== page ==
Federal judge strikes down Texas election law requiring residency verification of voter registration addresses

U.S. District Judge Lee Yeakel struck a Texas election law requiring county registrars to verify the addresses of registered voters in their jurisdiction.

The law in question Senate Bill (SB) 1111, requires county voter registration offices to verify that addresses at which voters are registered match residences, not just PO boxes or other types of addresses. Previously, the Electoral Code instructed the registrar to carry out a verification only if he had “reason to believe that the current residence of a voter is different from that indicated on the registers of registration”.

If a registrar has reason to believe that the registration address is not a residence, they are responsible for notifying the voter and requesting verification such as a driver’s license, ID issued by the state, transportation license, county district assessment document showing ownership status, utility bill, or official tax or motor vehicle document confirming address.

Under state code, PO boxes can be used as mailing addresses listed in voter records, but not as physical addresses listed.

In his Declaration of Intent for SB 1111, State Senator Paul Bettencourt (R-Houston) wrote, “Currently, the Texas Election Code does not sufficiently define the characteristics of a voter’s residential address.”

“Consequently, the vague description of a residential address allowed voter registration certificates with residential addresses corresponding to vacant lots, mailbox stores, motels, and commercial locations.”

The plaintiffs — the Texas League of United Latin American Citizens (LULAC) and Voto Latino — alleged that three provisions of the bill “constitute an unconstitutional charge to the right to vote.”

The first is the section that requires voters whose registration address is a post office box to submit “proof of the voter’s residential address” to the Registrar. The second states that “a person may not establish his residence for the purpose of influencing the outcome of a certain election”, called the “residency provision”. And the third states that a registered address is not lost if the voter leaves for “temporary purposes only”.

Judge Yeakel ruled that the first provision in question is justified except in the case where the voter would no longer claim to live at the address of the postal box; the second is not “narrow” and therefore “fails any degree of constitutional review”; and the temporary relocation provision fails to “pass constitutional scrutiny” on the grounds that it does not exempt students who are transient between school and home.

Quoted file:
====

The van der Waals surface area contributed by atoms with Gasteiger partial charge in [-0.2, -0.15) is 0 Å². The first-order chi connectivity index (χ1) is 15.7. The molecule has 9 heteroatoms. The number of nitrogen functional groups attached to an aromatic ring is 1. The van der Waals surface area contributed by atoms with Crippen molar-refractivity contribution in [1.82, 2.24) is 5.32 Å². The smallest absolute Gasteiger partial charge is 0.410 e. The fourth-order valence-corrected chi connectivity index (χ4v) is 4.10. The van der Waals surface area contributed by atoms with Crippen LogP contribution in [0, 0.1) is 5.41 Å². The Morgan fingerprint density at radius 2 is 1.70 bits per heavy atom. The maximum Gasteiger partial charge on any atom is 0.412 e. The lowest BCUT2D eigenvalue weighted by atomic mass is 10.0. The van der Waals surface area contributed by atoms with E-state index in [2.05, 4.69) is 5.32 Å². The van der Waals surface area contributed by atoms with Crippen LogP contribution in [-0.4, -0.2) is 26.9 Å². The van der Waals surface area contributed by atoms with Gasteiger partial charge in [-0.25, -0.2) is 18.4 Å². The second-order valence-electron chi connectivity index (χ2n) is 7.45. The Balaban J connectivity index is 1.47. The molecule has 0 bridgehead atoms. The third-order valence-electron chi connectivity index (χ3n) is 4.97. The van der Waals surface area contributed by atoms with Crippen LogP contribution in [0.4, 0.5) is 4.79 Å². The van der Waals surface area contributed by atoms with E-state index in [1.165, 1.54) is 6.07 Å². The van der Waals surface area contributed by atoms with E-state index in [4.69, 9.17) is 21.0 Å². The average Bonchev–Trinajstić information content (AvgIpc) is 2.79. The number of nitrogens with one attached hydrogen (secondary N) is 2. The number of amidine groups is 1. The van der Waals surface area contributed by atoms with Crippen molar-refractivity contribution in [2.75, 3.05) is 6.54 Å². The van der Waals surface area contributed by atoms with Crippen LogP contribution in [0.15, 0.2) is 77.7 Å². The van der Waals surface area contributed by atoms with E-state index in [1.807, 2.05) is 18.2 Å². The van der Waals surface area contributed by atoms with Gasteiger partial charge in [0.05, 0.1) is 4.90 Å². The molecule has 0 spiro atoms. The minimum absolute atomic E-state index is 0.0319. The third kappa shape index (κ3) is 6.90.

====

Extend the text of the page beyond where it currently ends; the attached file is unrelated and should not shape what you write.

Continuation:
On the last point, the judge wrote, “that a person cannot designate a residence ‘unless the person inhabits the place at the time of the designation and intends to remain there'”.

Regarding full-time students, the law states: “[A] voter registered as a full-time student who lives on the campus of an institution of higher learning can use the address of a post office box located on the campus of the institution or in a dormitory owned or operated by the establishment to confirm the identity of the voter’s residence.”

Senator Bettencourt, the author of the bill, said The Texan“This is a disappointing decision as it goes against common sense electoral practices.”

“The law just requires you to register where you live, and without that we will have people registering to vote on the head of a pin. People can’t live in PO boxes.

According to Bettencourt, as many as 8,000 voters registered at Harris County mailboxes.

“We are delighted that the court recognized what we knew all along: that SB 1111 is unconstitutional and must be struck down,” said María Teresa Kumar, President and CEO of Voto Latino. “The real purpose of this discriminatory measure has always been to suppress voter turnout – especially among young people, communities of color, low-income voters and other historically marginalized groups.”

The attorney general’s office is likely to appeal, but it had to make a procedural move to secure that ability.

LULAC’s original lawsuit did not name the state as a defendant but voter records in six strongly Democratic counties: Bexar, Dallas, El Paso, Harris, Hidalgo and Travis.

Therefore, to secure the right of appeal, the State of Texas had to intervene in the lawsuit – a petition from an interested party that seeks to show a personal interest in the outcome of the case.

Four of the six defendant court clerks refused to rule on either LULAC’s claims or the attorney general’s motion to intervene. A single registration office, Yvonne Ramón of Hidalgo Countyopposed the plaintiff’s motion, on the ground that it merely followed state law passed by the legislature which should therefore be the star defendant.

The sixth clerk, Lisa Wise from El Paso Countyon the plaintiffs’ side, arguing that the “lack of clarity in the residency provision has a real impact on voters’ ability to register and vote”.

If appealed by the state, the next stage of the trial is the US Fifth Circuit.

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